Paul came into the world on July 10, 1923, the third child of six born to Charles Raymond and Mary Frances Acker, hard-working farmers in the eastern foothills of Colorado southeast of Denver.
He attended a one-room country school through the 8th grade, then graduated from Douglas County High School in Castle Rock in 1939. His love for the academic, and interest in learning prompted him to go an extra year of high school, while he drove the school bus over the 20-mile trip from the farm. He has often expressed gratitude for the wide exposure to, and learning experiences in the fields of music, the world of nature, human society and theology.
Following the Pearl Harbor attack and the entry of the U.S. into World War II, Paul went to Los Angeles to work for an uncle, a doctor who had built the first hotel/motel unit in Westwood Village, near the campus of UCLA. There he registered for the draft of men and women into military service, and was inducted into the Army in 1943. Upon finishing basic training he was given the opportunity to enroll in the Army Specialized Training Program, assigned to study basic engineering at the College of William and Mary in Williamsburg, Virginia.
However, the program ended during the second semester, and most of the men were called into service at he noted "Battle of the Bulge" in Germany. By God's grace Paul did not go into combat; he was assigned to a communications battalion where he served in telephone operations. He went by troop ship to the South Pacific area, landing on Okinawa as the battle for that island was ending.
While on Okinawa, expecting to be part of a massive invasion of Japan, Paul welcomed the end of World War II with the atomic bombing of Hiroshima and Nagasaki. Then followed a seven-month tour in South Korea as the U.S. Army helped to re-establish the legitimate rule of that nation. His military service ended on March 3, 1946 with an honorable discharge and a return to Los Angeles.
The generous G.I. Bill offered the choice of any college, with all expenses paid. Paul chose to begin preparing for a ministry of music in the Church, selecting Occidental College in Los Angeles, the premiere music school of the area. Being assigned to develop and direct a choir, he joined the Eagle Rock Baptist Church to enlist young people for a choir. There he met a young pianist, Mary Ann Higgins, who became his accompanist and eventually his wife.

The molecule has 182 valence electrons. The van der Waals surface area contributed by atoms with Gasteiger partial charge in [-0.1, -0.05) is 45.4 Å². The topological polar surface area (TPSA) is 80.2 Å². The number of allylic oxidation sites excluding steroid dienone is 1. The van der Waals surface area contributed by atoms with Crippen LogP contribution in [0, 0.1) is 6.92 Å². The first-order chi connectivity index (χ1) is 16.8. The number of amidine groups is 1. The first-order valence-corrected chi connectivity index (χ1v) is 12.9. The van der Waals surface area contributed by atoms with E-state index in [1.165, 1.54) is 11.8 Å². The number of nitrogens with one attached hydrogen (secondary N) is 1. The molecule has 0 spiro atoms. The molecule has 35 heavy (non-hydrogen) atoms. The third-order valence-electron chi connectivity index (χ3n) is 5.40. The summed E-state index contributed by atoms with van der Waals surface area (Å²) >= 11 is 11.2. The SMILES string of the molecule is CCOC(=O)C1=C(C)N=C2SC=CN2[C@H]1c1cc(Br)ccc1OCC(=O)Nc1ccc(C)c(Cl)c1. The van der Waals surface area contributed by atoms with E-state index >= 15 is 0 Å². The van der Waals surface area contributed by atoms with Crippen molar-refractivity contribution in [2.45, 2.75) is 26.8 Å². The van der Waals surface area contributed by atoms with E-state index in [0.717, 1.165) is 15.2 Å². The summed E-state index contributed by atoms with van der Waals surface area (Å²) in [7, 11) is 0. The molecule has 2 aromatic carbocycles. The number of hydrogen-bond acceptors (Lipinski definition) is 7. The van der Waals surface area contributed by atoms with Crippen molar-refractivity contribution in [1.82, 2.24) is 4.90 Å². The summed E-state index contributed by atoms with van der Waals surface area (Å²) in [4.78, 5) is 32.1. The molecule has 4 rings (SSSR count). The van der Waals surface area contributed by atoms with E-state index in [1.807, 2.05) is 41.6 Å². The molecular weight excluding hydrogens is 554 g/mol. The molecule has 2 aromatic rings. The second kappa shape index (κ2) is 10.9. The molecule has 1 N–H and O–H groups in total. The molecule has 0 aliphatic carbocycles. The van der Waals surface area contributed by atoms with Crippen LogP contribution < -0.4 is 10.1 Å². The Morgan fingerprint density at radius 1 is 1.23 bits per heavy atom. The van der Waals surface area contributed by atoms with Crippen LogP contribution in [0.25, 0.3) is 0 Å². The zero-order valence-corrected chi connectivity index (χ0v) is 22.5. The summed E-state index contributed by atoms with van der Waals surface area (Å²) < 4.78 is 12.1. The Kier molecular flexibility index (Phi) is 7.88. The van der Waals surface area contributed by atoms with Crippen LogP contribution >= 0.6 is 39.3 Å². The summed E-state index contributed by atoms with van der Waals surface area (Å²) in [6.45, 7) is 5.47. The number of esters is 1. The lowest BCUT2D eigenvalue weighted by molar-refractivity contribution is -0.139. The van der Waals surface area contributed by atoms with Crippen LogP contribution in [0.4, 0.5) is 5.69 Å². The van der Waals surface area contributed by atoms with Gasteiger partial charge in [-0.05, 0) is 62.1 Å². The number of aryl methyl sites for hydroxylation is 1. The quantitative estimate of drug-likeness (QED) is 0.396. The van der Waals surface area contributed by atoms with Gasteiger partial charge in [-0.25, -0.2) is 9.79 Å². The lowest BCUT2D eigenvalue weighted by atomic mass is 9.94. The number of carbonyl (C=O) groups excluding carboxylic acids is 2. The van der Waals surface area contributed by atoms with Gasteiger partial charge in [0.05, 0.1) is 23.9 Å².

Paul and Mary were married in 1950 while he attended an American Baptist Seminary in Los Angeles, while she worked for an insurance company.
Two beautiful children, Sharon and Kenneth came along as wonderful gifts from our Heavenly Father. Paul continued to pursue further study toward a church ministry, while also participating in a radio Gospel ministry as a soloist and quartet member. Mary kept very busy as a mother and a music teacher, exercising her skill in training piano students.
A decision to enter the field of marriage and family counseling led Paul to seek training at the American Institute of Family Relations in Hollywood, an organization founded by Dr. Paul Popenoe, nationally-known for his appearance on radio and articles in The Ladies Home Journal. Paul served there while pursuing a California license for private practice and a Master's Degree in Psychology at Los Angeles State College, which became California State University at Los Angeles. There he also attained a teaching credential which allowed for his work at community colleges.
After applying at numerous community colleges in Southern California, Paul received an offer of full-time employment at Ventura County Community College in Ventura, a pleasant sea-coast town. We made a hurried move, which began a happy 35-year career in the Social Science Division. The college administrators were at that time favorable toward the Christian faith, and permitted Paul to attain a Doctor of Ministry Degree, with emphasis on family counseling, at Fuller Theological Seminary in Pasadena, California. A sabbatical from the college allowed time to complete this work as of 1983.
Forty some years in Ventura were very pleasant, truly gifts from our Heavenly Father. In addition to the teaching career, Paul served for ten years as Minister of Music at Community Presbyterian Church in Ventura, where he also helped in the counseling ministry and worked to develop and operate a Christian Conference and Retreat Center in a nearby rural setting. He maintained a small private practice in marriage and family counseling, while Mary kept the home, reared our children and taught many piano students in the area.
As several of our family groups moved away for various reasons we earnestly sought the Lord for His guidance regarding our future. We were invited to venture north, since our daughter, Sharon, her husband, Darrell and their children had settled in Vancouver, British Columbia. It was a hard choice, leaving the area and other family members, but God showed His faithfulness in guiding us to settle in the beautiful Northwest. Paul leaves behind his beloved wife of 72 years, his beloved daughter and son four cherished grandchildren (a fifth has already gone ahead of him), and thirteen precious greatgrandchildren. Paul is gone. But he is not dead. For Jesus said to him, Whoever believes in Me shall live even if he dies; and whoever believes in Me shall never die."